This process had a built-in check. The assumption being tested was that a complete case should take an hour to process, never longer. If a case took longer than an hour to process, it should not have been placed in the “routine work queue.” Thus, at the 60 minute mark, if the processor was not done, he kicked that one out of the work queue, back to the supervisor and started the next one.
This process immediately stabilized and accelerated the throughput on the vast majority of cases which were, in fact, routine. Everything went faster because they were no longer stopping the entire train to deal with an exception. The routine stuff went through routinely. They isolated variable processing from routine processing.
Of course they didn’t ignore the abnormal cases. There were two types of exceptions to handle.
- The case that should have been routine, but was not because it was lacking something required to process it.
- The case was truly an exception – something difficult or complicated, which even with complete information, requires more work than normal to be processed.
In the first few weeks, the team had a lot of cases get kicked out of the “routine” work queue. Then the numbers started to drop. This is because, each time, the team learned a little more about what causes line stops, and did a little better job:
- Defining what they needed from their upstream processes, and making sure they got it.
- Screening the incoming work to make sure it was set to process routinely and quickly.
What about the true exceptions? These, of course, remained. But they no longer clogged up the pipeline and stopped processing of the routine. The true exceptions were managed from a priority queue with a visual control. The other team members would pick the next one on the queue, and work it. The group’s supervisor could re-shuffle the work queue at any point, so the most important was always the next one to be picked. However, as a rule, he would not interrupt a Team Member from one case to work another.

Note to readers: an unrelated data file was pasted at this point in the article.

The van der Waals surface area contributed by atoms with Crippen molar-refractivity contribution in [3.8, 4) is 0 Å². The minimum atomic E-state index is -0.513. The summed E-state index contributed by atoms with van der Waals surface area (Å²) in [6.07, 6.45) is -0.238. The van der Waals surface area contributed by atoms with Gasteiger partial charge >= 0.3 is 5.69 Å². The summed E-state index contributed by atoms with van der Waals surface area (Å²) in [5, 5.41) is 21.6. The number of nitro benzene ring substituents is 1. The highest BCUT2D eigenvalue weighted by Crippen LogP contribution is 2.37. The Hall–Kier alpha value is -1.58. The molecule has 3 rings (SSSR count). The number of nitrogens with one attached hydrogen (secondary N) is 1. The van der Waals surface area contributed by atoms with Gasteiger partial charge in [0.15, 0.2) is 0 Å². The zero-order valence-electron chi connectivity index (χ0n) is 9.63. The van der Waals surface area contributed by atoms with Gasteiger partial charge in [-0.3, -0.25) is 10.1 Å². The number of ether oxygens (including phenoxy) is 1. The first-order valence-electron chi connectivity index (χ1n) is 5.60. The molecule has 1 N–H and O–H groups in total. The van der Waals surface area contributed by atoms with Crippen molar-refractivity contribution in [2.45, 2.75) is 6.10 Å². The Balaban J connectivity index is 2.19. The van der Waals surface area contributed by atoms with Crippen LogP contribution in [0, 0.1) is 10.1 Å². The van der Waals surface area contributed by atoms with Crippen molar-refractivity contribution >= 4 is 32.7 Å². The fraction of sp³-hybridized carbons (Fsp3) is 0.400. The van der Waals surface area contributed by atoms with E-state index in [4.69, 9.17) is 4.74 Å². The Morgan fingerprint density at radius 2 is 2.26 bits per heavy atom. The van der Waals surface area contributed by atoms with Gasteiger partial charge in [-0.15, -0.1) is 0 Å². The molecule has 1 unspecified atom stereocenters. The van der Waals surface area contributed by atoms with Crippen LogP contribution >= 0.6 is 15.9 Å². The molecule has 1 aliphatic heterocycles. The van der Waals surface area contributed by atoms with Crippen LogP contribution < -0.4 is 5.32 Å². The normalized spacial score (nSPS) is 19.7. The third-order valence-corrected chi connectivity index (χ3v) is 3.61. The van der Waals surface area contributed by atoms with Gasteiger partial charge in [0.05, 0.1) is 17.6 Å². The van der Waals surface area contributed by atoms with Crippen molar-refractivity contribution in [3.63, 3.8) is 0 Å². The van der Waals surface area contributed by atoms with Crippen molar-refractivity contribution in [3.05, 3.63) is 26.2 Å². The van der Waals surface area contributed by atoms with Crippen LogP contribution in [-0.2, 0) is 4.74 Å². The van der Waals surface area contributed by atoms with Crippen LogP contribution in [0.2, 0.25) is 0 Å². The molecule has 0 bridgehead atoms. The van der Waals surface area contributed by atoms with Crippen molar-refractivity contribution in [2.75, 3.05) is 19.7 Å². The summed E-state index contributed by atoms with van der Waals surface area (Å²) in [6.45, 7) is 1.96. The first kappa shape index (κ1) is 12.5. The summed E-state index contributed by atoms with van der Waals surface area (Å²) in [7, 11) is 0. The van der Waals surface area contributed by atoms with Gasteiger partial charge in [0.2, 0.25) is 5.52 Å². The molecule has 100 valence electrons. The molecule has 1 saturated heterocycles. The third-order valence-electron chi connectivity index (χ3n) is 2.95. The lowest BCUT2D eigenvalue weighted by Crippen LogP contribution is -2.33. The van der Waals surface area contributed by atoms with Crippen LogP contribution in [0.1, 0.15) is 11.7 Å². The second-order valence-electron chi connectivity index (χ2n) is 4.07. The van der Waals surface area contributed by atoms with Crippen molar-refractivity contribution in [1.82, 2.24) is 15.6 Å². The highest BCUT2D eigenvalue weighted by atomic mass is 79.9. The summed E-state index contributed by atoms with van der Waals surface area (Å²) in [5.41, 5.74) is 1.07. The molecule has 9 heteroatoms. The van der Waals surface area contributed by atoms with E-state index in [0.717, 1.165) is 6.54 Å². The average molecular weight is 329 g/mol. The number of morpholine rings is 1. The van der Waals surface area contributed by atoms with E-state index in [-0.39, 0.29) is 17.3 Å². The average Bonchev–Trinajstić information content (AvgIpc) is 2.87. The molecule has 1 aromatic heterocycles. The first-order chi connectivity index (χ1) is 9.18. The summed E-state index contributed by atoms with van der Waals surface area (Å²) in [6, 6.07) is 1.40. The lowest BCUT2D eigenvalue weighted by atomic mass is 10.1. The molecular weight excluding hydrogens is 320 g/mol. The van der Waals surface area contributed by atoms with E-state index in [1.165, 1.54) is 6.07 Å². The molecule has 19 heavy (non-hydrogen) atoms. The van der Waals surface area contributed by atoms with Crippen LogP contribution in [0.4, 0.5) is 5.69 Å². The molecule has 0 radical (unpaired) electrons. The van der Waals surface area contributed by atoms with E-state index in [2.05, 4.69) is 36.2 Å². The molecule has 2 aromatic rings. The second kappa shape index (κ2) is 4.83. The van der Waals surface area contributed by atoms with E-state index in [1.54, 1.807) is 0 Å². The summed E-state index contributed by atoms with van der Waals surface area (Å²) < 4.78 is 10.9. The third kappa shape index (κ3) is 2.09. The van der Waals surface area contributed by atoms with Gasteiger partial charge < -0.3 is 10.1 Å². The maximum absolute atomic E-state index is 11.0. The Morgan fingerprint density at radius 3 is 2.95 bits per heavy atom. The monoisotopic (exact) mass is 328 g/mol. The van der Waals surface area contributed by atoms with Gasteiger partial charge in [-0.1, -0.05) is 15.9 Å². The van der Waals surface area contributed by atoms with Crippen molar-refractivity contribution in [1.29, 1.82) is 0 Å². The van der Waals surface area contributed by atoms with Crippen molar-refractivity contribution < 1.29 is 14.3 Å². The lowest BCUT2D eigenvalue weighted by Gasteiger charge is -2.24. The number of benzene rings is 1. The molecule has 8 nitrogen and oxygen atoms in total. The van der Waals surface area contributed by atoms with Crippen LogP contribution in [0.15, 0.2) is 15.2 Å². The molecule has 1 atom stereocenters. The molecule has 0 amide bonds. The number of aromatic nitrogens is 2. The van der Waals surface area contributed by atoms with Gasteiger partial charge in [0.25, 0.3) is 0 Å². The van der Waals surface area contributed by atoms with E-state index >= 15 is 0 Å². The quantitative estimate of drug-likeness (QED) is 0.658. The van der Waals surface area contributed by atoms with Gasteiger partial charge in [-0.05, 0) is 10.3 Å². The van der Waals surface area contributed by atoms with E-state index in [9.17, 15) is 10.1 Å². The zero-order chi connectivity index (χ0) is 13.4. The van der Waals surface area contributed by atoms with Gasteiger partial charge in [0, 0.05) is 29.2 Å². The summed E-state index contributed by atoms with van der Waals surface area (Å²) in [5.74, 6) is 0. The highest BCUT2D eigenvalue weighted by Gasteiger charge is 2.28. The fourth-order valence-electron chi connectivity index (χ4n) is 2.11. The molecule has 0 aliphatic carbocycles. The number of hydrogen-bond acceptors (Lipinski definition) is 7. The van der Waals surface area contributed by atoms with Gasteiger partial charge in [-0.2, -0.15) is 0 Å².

Over a fairly short period of time, the group’s throughput went up dramatically, they were no longer working weekends and overtime, and there was far less rework involved because they were catching the reasons for rework up front.
Now, apply this same thinking to any transaction that occurs in your Health Care arena. Processing insurance claims (or other financial transaction), for example, seems like something fairly similar to this.
But here is the point: Isolate the routine from the true exceptions. Establish a routine process to do routine things in routine ways. Process the exceptions separately.
What about delivery of care?
This gets a little trickier, but I think the same basic processes apply. If you think about it, most Emergency Rooms already do this with triage. But where they fall short is in establishing routines to do routine things, and having checks in place to make sure those things are happening as specified.
Thus, even with the best of intentions, the exceptions become the norm because they are allowed to become the norm.
Let’s look at routine, scheduled, surgery. There are fixed sequences of steps to prepare the patient, prepare the facility, and prepare the team. But I would contend that, even though “everybody knows what to do” there isn’t an expectation that everybody does it a particular way. The “Who does What, When” is not part of the expected routine. Thus, people don’t expect routine things to actually BE routine, so the non-routine things that mess up the process are taken as a matter of course.
Instead, assume that a routine, smooth, consistent process is possible. Then look for what keeps it from being ideal, and embrace those little things as kaizen opportunities… then address them!
This post is MUCH longer than I set out to make it. But I think the original question gets to the very core of the work most Health Care organizations need to tackle. I am going to stop writing, and throw it out there. I apologize if it is a little unpolished.
Hopefully it will generate a little discussion.